Though technology is ever changing, these general rules will remain relevant as you make purposeful choices amid the pressures of this digital world:

— Follow limits set on screen time. Determine what is reasonable for your son and set clear rules. (See some ideas for this below.) I would suggest that game time and tech-related entertainment on a school day be seriously limited; there are plenty of other things to do, even after schoolwork is done.

— No devices in bedrooms at night. In our home kids have a 9 p.m. turn-in time for all devices. My oldest son uses his phone for an alarm but still follows the rule of not using it at bedtime.

— No computers in bedrooms or behind closed doors.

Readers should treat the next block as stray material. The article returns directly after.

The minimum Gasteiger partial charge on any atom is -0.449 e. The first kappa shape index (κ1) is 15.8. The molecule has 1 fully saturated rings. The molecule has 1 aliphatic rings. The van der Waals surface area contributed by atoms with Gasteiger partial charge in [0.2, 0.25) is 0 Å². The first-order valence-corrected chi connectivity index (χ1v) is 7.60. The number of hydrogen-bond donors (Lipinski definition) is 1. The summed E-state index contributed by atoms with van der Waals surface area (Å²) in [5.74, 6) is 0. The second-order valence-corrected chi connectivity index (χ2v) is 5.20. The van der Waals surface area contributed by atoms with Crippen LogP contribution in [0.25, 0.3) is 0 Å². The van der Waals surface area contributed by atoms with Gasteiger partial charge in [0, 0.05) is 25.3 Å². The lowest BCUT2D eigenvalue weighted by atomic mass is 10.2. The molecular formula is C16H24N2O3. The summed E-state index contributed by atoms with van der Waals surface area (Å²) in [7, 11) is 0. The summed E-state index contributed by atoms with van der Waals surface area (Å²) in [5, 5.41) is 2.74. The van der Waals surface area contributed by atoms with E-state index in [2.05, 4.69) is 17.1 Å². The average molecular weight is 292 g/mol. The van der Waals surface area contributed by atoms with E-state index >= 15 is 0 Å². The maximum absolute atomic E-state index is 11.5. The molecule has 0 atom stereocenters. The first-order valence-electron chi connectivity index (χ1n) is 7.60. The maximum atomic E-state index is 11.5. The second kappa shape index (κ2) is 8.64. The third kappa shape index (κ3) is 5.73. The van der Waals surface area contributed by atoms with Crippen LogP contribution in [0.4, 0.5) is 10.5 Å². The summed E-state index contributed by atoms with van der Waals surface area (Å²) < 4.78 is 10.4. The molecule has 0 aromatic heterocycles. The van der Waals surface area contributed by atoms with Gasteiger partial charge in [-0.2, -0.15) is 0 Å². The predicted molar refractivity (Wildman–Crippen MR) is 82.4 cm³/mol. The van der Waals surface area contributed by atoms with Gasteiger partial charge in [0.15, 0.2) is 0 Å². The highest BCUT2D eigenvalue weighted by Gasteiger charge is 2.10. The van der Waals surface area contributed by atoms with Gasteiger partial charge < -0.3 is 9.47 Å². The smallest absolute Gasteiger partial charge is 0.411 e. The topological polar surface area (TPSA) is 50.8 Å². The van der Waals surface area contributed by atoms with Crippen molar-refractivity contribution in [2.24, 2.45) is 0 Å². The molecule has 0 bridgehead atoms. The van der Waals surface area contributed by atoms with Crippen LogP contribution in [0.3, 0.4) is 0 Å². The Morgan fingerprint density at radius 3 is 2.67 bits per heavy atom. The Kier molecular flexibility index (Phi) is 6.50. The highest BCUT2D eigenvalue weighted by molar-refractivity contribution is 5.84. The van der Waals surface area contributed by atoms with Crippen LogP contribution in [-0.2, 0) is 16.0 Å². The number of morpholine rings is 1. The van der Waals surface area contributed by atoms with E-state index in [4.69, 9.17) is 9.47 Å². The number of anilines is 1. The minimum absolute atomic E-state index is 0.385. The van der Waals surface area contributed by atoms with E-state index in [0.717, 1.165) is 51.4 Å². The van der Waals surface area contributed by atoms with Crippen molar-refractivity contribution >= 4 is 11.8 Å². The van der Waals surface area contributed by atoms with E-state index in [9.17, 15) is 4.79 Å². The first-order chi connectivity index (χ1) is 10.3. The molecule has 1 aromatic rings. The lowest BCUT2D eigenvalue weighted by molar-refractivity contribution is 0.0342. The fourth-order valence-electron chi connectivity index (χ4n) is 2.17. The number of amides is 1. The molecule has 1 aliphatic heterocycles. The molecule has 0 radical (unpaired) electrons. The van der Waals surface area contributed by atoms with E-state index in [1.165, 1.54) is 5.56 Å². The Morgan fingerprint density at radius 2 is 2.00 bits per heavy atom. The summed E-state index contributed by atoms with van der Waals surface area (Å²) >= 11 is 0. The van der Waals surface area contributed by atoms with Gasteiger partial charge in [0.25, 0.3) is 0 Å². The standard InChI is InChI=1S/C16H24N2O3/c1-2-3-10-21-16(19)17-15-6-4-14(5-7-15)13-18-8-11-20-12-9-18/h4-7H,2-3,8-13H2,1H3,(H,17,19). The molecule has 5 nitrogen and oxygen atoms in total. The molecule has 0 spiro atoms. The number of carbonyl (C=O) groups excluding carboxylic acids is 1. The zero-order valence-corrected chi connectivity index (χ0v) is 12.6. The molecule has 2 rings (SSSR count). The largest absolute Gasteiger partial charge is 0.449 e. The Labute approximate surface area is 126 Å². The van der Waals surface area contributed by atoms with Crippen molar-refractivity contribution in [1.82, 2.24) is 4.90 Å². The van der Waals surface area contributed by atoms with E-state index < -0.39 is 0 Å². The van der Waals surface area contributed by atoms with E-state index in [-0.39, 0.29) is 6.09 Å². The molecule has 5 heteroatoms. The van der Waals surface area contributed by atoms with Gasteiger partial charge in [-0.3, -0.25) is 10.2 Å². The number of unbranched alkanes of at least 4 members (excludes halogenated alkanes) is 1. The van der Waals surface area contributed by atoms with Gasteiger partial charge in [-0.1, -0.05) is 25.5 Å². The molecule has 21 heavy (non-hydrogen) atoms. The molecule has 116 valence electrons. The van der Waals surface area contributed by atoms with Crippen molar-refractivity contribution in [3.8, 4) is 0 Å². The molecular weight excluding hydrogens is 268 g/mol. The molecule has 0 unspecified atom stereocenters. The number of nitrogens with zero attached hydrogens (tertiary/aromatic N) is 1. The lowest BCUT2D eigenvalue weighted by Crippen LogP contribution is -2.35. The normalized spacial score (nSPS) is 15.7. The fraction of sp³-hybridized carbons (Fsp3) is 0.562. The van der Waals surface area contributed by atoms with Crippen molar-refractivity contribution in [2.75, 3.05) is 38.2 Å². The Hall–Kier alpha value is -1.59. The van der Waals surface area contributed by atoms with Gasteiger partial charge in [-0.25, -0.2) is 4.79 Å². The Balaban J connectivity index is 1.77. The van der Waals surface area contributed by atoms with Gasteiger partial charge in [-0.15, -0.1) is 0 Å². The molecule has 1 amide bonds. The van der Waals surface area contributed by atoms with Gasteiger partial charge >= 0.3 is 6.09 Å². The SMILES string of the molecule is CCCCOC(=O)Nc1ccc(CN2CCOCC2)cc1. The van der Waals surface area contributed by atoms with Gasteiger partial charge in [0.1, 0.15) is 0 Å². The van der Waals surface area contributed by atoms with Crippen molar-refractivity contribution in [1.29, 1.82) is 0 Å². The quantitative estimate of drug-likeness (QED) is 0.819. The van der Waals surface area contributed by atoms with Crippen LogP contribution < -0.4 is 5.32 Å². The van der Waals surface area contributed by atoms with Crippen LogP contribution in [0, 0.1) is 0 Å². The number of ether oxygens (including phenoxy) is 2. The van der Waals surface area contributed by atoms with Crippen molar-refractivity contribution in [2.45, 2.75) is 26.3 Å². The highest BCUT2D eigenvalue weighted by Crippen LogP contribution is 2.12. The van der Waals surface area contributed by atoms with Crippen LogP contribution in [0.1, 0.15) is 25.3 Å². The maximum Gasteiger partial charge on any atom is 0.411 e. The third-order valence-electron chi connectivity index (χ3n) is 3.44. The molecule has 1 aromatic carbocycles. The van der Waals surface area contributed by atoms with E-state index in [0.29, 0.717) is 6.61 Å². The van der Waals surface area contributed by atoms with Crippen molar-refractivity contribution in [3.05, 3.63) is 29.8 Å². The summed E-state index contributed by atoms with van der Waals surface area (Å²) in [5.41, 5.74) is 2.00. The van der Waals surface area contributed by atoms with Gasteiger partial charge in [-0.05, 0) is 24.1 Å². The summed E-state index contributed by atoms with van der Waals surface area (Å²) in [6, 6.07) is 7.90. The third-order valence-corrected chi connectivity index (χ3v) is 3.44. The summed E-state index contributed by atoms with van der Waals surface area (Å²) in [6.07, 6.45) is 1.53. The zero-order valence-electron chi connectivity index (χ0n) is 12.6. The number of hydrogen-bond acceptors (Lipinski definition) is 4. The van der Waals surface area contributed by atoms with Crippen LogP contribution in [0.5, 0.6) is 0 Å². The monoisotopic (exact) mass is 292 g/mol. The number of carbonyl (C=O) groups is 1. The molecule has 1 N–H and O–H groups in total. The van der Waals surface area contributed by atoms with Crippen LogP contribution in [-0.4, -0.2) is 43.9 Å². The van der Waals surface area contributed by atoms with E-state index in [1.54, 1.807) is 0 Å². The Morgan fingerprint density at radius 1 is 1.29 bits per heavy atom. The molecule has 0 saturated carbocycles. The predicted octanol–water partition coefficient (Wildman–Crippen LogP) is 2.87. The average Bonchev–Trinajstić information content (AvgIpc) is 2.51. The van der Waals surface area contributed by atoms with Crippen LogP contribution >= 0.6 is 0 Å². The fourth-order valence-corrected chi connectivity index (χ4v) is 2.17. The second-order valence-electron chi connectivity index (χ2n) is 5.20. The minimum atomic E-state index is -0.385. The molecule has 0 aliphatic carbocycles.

— Only use apps approved by parents. When possible, parents should keep a password for all app purchases so they have to approve every new app. Any child caught with an unapproved app loses his phone for an extended time. (The consequence should be painful enough that they wouldn’t consider getting sneaky.)

— No bypassing filters. Parents should install filters on all computers and other devices. (More on filters below.)

You may want to post these rules or your own set of rules in a central place or over the computer. I would also suggest you craft a technology contract for your kids to sign before they gain the privilege of a new device or app. (You’ll find a link to a technology contract template at the end of this chapter.)

As his mother, you are well qualified to make the hard choices on behalf of your son. The parents I’ve heard from who seem to have the most peace about their sons’ time on devices have set straightforward guidelines for how their boys can earn screen time. Here are a few ideas families might use: